Progressive Socialist Party leader MP Walid Jumblatt who has been acting as a centrist got himself in trouble again with March 14 alliance for trying to reward Hezbollah for its arms.
He told As Safir newspaper in remarks published on Friday that the collapse of Syrian President Bashar Assad will not make Hezbollah hand over its weapons as the March 14 alliance believes, assuring that the price will not be less than a new Taef Accord.
The Accord, which was negotiated in Taef, Saudi Arabia, was the agreement that bought an end to Lebanon’s 1975-90 Civil War.
March 14 MP Ahmad Fatfat a key member of the Future Movement bloc which is header by former PM Saad Hariri swiftly responded Friday, saying Jumblatt’s comments indicate that there is a “political price for Hezbollah’s weapons.”
“This does not surprise me as Hezbollah is no longer a resistance party but a militia seeking political gains, and this means that Hezbollah is ready to take Lebanon to a long war because the Taef Accord only came after the Lebanon Civil war,” Fatfat told Voice of Lebanon.
“The Hezbollah issue is primarily regional and Iranian and the solution would be part of a regional solution,” he said.
Jumblatt urged urged the Lebanese to rally around President Michel Suleiman’s defense strategy, which aims to resolve the thorny issue of Hezbollah’s weapons.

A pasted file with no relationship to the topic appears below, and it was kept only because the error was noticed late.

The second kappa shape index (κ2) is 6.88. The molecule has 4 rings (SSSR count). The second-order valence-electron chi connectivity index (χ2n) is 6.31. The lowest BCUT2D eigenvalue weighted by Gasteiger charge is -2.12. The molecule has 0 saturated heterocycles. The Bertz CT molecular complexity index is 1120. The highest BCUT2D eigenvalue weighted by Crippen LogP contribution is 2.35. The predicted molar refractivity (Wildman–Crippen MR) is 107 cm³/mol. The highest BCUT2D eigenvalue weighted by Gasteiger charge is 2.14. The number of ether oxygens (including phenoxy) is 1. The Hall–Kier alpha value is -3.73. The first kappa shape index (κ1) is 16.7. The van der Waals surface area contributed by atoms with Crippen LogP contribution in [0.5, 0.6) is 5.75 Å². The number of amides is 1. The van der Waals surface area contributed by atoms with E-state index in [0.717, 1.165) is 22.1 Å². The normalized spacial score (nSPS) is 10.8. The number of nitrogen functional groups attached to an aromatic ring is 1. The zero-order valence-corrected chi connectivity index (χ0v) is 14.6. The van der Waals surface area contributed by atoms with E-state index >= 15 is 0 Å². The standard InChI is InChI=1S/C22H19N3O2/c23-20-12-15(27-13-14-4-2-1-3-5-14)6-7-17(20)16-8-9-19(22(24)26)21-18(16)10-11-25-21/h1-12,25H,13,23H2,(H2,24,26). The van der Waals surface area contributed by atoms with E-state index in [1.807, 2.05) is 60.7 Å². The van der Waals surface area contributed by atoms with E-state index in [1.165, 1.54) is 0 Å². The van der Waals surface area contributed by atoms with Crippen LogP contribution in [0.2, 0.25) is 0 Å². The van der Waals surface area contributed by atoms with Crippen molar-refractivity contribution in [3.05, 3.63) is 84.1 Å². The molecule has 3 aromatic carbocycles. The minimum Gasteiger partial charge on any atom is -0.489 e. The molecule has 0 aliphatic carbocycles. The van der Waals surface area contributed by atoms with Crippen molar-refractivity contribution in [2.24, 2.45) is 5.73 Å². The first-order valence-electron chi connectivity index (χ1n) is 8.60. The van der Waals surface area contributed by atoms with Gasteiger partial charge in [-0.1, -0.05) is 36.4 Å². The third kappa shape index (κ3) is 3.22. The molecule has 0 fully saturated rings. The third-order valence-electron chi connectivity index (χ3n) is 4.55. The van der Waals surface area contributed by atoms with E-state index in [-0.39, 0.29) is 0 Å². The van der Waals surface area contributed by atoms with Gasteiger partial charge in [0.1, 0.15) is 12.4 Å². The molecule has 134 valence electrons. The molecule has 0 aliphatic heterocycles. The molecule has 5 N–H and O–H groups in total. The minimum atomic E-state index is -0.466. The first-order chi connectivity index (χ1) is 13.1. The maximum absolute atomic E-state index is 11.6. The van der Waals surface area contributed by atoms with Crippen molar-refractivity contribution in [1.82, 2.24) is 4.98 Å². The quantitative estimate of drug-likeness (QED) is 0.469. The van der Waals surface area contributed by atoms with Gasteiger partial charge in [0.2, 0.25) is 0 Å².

March 14 coalition insists that Hezbollah be disarmed since it is no longer acting as a resistance organization while the Iranian backed militant group insists it is a resistance and needs its arsenal to defend Lebanon against Israeli aggression.
Jumblatt voiced concerns over the economic situation in Lebanon, stressing that the risks are comparable to the risk of civil peace. The time of economic boom has gone and we need a policy of austerity. Lebanon needs to save itself, he concluded.
Preventing an economic explosion is the responsibility of all political forces, said Jumblatt, and invited Hezbollah to contribute to saving Lebanon.
The current Lebanese cabinet is dominated by Hezbollah which has been accused of interfering in the internal affairs of the Arabian Gulf countries. For this reason tourists from the Gulf who contribute the most to the Lebanese economy stayed away last summer. Investments from the Gulf also dried up and this has become a great concern for Lebanon as was evident during the last cabinet meeting when Central bank governor Riad Salameh called on the cabinet to find the funds before agreeing to any wage increases